In Madrid, I’m finding myself alone a lot more than I’m used to. I don’t feel lonely or isolated—life in Spain is just very different than the nearly constant social interaction I experience in college. At Tufts, I live in a house with some of my best friends, who I can talk to when I come home for the day, and most of my other friends are just a five-minute walk away. Here, I only live with my host mom, and we usually only see each other for 20 or so minutes each day. Maybe you’re thinking I could invite friends over for some company, but in Spain, “la vida está en la calle” (life is in the street), or in other words, all social interactions occur out of the home. So, hanging out with friends means putting on something other than sweatpants, taking a 20-minute metro ride, and usually spending money somewhere. I don’t think I’ve completely adjusted to my new living arrangements and lifestyle, but I have been doing a few things to make my life a little more social:
1) Finding low budget things to do
One huge obstacle to spending time with people can be money. For me and many of my friends, this is the first semester of college where we can’t have a job with a steady income, and the money we’ve saved is going mostly to travel around Europe. Unfortunately, watching Netflix on someone’s couch with a bowl of Goldfish isn’t an option, so, when we want to see each other my friends and I have to spend money on food, tickets, drinks, or whatever other activity we have planned. But recently, I’ve been trying to find some low budget activities to spend time with friends without breaking the bank. Here’s what I’ve come up with:
- Free Museums: Many museums in Madrid are free with our student metro card! My favorite museum in Madrid (El Museo Thyssen) is one of these, but there are many more left to try.
- Picnic: Going out to eat can be pricy, but last weekend my friends and I had a picnic in Parque de El Retiro, which was cheaper and more fun than a restaurant!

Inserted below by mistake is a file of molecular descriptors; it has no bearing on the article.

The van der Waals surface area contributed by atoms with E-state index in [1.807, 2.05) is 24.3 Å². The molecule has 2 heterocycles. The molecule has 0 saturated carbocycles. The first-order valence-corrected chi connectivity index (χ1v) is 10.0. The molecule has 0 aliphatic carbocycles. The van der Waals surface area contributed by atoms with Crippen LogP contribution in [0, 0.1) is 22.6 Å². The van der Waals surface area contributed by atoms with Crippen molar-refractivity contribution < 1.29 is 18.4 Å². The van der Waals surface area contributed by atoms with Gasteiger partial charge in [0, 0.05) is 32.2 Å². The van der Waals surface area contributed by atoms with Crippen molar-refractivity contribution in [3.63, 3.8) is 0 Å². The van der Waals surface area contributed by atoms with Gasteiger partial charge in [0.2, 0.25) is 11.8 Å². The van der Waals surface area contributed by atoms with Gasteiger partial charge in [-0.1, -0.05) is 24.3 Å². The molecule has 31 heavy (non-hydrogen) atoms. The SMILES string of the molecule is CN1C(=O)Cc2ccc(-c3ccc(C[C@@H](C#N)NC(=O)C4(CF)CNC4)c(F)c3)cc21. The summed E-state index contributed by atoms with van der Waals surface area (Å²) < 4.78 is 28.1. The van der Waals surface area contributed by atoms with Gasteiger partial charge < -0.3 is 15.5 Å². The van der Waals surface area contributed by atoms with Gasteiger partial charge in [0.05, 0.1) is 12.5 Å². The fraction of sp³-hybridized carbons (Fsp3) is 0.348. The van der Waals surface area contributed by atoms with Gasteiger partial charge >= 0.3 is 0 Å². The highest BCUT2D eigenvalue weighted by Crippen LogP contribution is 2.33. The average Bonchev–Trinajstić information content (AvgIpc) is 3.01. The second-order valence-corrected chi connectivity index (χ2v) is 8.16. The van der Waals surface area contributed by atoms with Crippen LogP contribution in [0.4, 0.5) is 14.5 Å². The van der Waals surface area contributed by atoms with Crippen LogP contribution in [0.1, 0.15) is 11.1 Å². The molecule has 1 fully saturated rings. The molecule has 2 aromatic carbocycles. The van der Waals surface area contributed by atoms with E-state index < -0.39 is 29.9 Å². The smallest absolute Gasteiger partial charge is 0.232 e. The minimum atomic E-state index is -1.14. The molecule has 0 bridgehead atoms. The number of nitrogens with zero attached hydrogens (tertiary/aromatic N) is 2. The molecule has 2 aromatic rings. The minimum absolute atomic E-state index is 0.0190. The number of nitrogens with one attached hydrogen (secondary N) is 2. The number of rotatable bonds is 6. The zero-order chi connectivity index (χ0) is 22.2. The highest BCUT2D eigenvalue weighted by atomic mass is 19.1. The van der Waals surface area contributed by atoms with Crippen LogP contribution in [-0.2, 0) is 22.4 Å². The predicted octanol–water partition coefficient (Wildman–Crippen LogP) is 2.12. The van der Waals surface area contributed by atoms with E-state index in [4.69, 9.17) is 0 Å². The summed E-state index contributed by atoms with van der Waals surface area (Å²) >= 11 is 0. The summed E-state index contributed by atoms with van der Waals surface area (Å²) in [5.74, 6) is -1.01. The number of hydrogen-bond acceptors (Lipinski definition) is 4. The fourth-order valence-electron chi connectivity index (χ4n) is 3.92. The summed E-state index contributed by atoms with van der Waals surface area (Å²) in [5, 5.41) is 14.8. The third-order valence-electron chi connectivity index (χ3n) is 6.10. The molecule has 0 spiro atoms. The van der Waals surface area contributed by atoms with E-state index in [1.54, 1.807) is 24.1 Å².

- Running/Hiking: Ben and I did go on one run together about three weeks ago, but since then the whole working out thing has become more theoretical. Recently, though, someone in my Spanish class told me there are hikes that are available by the metro so I’m looking into doing that soon!
- Just walking around: Whether it’s to help Chris shop for a winter coat (which we’ve done about nine thousand times with no success), to take some nice pictures (which I want to do if/when the sun comes out), or just to wander, there’s always more to explore!
2) Calling friends
In my program, we are served breakfast and dinner in our homestays, but my host mom usually isn’t in the house when I eat dinner, so I often have to eat alone. That can feel pretty lonely, but usually I like to call friends and family to keep me company from miles away!
3) Enjoying my own company
Spending more time alone has been a blessing in some ways, too. When I’m at Tufts, rigorous classes and a lack of alone time make it difficult to read for pleasure, draw, write poetry, or do many of the other things I enjoy, but I have plenty of time for those things now. I just finished a great book called People, Power, And Profits by Joseph Stiglitz, which I cannot recommend highly enough. One of my favorite things to do is go to a coffee shop down my street called Café de la Riviére, where I’ll hang out for a whole afternoon just with my journal, my pens, a book, and a cup of coffee.
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<p>I'm a junior at Tufts University majoring in Economics and minoring in Spanish, Latin, and Education. My favorite extracurricular activity is my job at a nonprofit called Let's Get Ready that offers low-income students free SAT tutoring and college counseling. I also love to get outside for a run, hike, or outdoor yoga! I'm excited for all the academic, linguistic, cultural, and natural experiences abroad will bring me!</p>